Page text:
One of the little knocks on my door the night before had been explained. The other remained a mystery. Not much of one, however. Benito’s knock would not have been gentle. No, it was Marlys. I took the anklet from my right pocket and placed it into the same drawer as the gold. It was not easy to part with the silver trinket. I consoled myself that it would be right next to my bed. What type of help might a Sea Goddess need? Or was her request for assistance just a stalking horse? And what possible significance could a little silver anklet hold?
A Filipino knocked at my door. I knew it was a Filipino because none of the staff crew knocked anymore, unless the door was locked. I’d been expecting him, anyway. I grabbed my digital Leica and headed out. He led me to the Lido deck. A table had been isolated from the rest. Two men sat at the table, as Günter paced nearby. His relief in seeing me was visible, which worried me, for the agents would be master detectives at gauging emotions. Neither man stood up. They wore crisp white shirts with patches on both shoulders. The small gold badge of the Immigration Office was attached above their left breasts.
“This is agent Maxwell,” Günter disclosed.
I said “hello,” stopping before their table. There was no chair nearby, as, I knew, was intended.
“You’d be the anthropology person, Arch Patton?” Maxwell said, holding out his right hand. I attempted to shake his hand, but he avoided the grasp, his expression turning from impartial coldness to one of slight exasperation.
“Your passport,” he said, dropping his hand back to the table.
“Didn’t bring it,” I replied, slowly lowering my own hand. He and his partner looked at each other, then back at me.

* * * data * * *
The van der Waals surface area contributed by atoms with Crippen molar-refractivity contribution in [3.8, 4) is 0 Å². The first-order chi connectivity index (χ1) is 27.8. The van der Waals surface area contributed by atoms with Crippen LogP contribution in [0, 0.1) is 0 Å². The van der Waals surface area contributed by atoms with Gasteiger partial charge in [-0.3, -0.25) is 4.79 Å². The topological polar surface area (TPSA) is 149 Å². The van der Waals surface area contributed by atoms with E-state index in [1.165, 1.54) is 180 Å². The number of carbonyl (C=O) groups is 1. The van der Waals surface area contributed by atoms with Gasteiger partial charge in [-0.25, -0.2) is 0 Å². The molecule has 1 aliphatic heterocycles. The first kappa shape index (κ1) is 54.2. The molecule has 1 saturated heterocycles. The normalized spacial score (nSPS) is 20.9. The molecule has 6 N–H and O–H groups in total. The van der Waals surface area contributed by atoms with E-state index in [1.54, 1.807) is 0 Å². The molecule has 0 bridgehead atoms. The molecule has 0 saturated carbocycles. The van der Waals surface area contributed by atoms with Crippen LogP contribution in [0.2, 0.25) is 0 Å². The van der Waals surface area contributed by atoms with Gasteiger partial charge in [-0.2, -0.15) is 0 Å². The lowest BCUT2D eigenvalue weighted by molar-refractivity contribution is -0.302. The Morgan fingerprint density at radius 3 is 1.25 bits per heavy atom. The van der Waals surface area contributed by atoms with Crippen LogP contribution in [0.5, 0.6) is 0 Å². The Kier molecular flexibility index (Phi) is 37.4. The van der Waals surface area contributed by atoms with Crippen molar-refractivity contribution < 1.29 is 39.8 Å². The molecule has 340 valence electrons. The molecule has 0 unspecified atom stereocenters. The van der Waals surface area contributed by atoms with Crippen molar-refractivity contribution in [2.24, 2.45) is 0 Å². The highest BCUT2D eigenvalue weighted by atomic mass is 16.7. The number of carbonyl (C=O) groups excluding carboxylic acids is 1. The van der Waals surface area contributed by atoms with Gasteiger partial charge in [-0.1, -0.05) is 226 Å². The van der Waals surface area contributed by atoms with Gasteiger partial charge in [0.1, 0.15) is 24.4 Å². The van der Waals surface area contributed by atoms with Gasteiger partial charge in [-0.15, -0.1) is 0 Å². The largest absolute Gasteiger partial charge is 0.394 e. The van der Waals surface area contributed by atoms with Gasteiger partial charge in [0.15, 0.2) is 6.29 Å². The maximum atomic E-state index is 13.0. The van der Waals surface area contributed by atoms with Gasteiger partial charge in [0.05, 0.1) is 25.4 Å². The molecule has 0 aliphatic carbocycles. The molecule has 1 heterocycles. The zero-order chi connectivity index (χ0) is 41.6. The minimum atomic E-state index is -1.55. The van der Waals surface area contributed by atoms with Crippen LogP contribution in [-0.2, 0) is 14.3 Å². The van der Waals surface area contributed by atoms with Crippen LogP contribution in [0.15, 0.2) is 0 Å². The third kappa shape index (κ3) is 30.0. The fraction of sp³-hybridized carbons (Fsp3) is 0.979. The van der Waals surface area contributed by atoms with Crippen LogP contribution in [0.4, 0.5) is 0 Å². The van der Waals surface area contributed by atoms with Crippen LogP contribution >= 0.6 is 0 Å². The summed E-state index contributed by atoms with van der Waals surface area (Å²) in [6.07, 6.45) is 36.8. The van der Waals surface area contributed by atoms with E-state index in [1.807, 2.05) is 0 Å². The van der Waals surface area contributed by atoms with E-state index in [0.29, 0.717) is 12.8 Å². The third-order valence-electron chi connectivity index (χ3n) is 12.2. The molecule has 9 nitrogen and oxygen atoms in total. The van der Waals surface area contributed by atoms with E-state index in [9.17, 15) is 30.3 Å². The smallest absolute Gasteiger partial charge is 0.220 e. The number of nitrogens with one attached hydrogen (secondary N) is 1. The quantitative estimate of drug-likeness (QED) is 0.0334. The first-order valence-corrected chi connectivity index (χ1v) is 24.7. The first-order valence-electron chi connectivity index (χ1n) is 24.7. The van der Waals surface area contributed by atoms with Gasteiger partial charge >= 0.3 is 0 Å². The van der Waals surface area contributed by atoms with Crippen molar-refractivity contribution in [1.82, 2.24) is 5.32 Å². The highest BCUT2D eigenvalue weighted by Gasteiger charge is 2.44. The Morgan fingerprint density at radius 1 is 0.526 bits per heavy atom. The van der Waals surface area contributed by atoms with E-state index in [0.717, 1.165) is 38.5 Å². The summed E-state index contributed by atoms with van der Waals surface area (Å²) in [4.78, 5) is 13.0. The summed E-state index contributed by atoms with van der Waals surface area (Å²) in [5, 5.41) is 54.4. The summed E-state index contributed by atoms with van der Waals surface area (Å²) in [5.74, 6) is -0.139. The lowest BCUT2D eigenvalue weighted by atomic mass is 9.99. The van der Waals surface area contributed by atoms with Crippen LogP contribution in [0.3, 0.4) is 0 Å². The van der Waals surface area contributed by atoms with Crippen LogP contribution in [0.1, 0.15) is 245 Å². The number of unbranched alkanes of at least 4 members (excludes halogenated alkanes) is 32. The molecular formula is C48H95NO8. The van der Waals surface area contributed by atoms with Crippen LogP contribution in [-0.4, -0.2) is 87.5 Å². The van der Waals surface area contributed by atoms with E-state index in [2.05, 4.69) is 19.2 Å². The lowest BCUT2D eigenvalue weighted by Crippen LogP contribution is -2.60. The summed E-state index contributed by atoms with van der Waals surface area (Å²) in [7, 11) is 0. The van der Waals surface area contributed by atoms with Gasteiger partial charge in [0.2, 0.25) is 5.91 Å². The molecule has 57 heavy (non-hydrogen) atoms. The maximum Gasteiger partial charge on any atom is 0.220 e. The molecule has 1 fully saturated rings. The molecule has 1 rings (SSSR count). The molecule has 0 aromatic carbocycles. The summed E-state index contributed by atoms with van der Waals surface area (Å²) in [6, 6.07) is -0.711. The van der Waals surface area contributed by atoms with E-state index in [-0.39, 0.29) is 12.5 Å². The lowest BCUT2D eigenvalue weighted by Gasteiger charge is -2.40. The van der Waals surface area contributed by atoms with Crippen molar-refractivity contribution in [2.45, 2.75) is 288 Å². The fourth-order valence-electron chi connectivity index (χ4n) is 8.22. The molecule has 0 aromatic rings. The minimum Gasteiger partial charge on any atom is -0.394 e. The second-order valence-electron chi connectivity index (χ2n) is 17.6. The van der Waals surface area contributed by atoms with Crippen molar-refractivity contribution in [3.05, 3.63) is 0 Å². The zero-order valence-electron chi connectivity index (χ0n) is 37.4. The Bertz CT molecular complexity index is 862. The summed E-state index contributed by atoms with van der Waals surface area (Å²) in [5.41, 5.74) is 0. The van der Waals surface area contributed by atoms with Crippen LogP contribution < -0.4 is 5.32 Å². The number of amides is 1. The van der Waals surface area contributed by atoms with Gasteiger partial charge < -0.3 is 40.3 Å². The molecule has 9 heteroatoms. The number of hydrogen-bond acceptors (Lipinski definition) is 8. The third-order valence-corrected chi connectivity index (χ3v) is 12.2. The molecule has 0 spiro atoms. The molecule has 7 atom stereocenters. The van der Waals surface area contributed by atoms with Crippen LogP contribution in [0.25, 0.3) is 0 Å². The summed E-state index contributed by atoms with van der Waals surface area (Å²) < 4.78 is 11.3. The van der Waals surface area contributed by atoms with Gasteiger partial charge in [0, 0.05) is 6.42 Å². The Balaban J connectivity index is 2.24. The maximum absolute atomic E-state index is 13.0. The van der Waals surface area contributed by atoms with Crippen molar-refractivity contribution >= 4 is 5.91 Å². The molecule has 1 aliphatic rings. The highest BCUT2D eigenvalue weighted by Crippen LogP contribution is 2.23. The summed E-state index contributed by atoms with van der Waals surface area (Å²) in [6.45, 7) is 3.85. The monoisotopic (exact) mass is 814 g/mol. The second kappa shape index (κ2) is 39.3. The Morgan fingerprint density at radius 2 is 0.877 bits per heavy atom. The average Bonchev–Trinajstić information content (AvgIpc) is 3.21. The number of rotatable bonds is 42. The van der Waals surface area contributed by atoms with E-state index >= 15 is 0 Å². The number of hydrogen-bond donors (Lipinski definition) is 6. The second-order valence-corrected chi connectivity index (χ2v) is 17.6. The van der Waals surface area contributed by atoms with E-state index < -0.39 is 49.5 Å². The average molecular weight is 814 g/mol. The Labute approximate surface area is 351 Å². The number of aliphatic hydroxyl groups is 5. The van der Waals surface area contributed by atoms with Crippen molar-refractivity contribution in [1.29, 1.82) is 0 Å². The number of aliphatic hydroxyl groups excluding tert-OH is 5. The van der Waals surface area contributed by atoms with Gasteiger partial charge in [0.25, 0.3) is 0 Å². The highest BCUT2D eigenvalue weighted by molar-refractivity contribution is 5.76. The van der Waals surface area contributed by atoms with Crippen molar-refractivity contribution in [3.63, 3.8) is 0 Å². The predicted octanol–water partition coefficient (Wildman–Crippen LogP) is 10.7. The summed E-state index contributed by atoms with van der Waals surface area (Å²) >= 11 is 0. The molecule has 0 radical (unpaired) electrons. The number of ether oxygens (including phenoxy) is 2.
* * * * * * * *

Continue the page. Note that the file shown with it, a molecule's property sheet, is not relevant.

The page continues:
“Third Mate Günter tells me that you left Dutch back there on one of the islands.” I merely looked at him, in response, so he went on. “That right?”
I nodded, turned on my small Leica, and then swiveled the small visible screen so he could see it.
“The Isle of the Tsar of Russia,” I intoned in my college lecture voice, “it’s a wonder of archaeology and ethnology. I’ll be registering the site when we get back to the mainland. It’s a true dig of enormous potential. There was a fire. I wanted to make sure that it was properly extinguished. We’ll pick up Dutch when we head back into Russian waters.” I scrolled the digital photos by the agent, one after another. The photos captured the burning island. They were of obvious poor quality. The agent took my camera from my hand. I let the expensive device go, not really wanting to.
“How do we know he’s really back there?” Maxwell asked, still scrolling through the photos. I watched his hawkish eyes, relieved that I had taken no other shots for him to view. I didn’t answer his question. He put the camera on the table in front of him, pushing the small top button to the off position. He made no attempt to hand it back.
He had one of those Thomas Magnum bits of hair under his nose. Unlike what the mustache did for Magnum, it made Agent Maxwell look strangely feeble. His eyes naturally squinted, suggesting he spent a lot of time looking into a mirror, practicing a display of hard, manly toughness. I didn’t like him, and I could tell that the feeling was mutual.
“Don’t you want to know why we want him?” he finally volunteered, when he realized I was not going to talk.
I shook my head.
“I do have a question, though,” I said, meekly, looking down in submissive subjugation, waiting.
“Yeah?” he responded.
“Is Maxwell your first name, like in Maxwell Smart?” I deadpanned.
Günter stopped pacing. The agent next to Maxwell stiffened. I raised my eyes to Maxwell’s, no longer any supplication in them. And no life either.
“It’s also ‘doctor,’ to you…not the anthropology guy.” I let my words hang and trail off, but their meaning and intent lingered in the air.
The tense moment was broken by the entry of another individual. A tall man walked over from the stair well. He was dressed in what looked like an Admiral’s costume. It was all navy blue, with gold buttons. Epaulets of gold, as well, and a white barracks cover. The man looked impeccable. I stepped back, almost coming to the position of attention. The agents squirmed.
“Captain Kessler, sir” Maxwell said.
Both agents came to their feet at attention. Maxwell stuck his hand out. The captain puffed out, and then took it in a firm handshake.
“Agent Maxwell, it’s so good to have you aboard my ship. I see you have met some of my people.”
He waved at Günter and me, but his eyes never left Maxwell’s. Maxwell looked uneasy, letting go of the captain’s hand.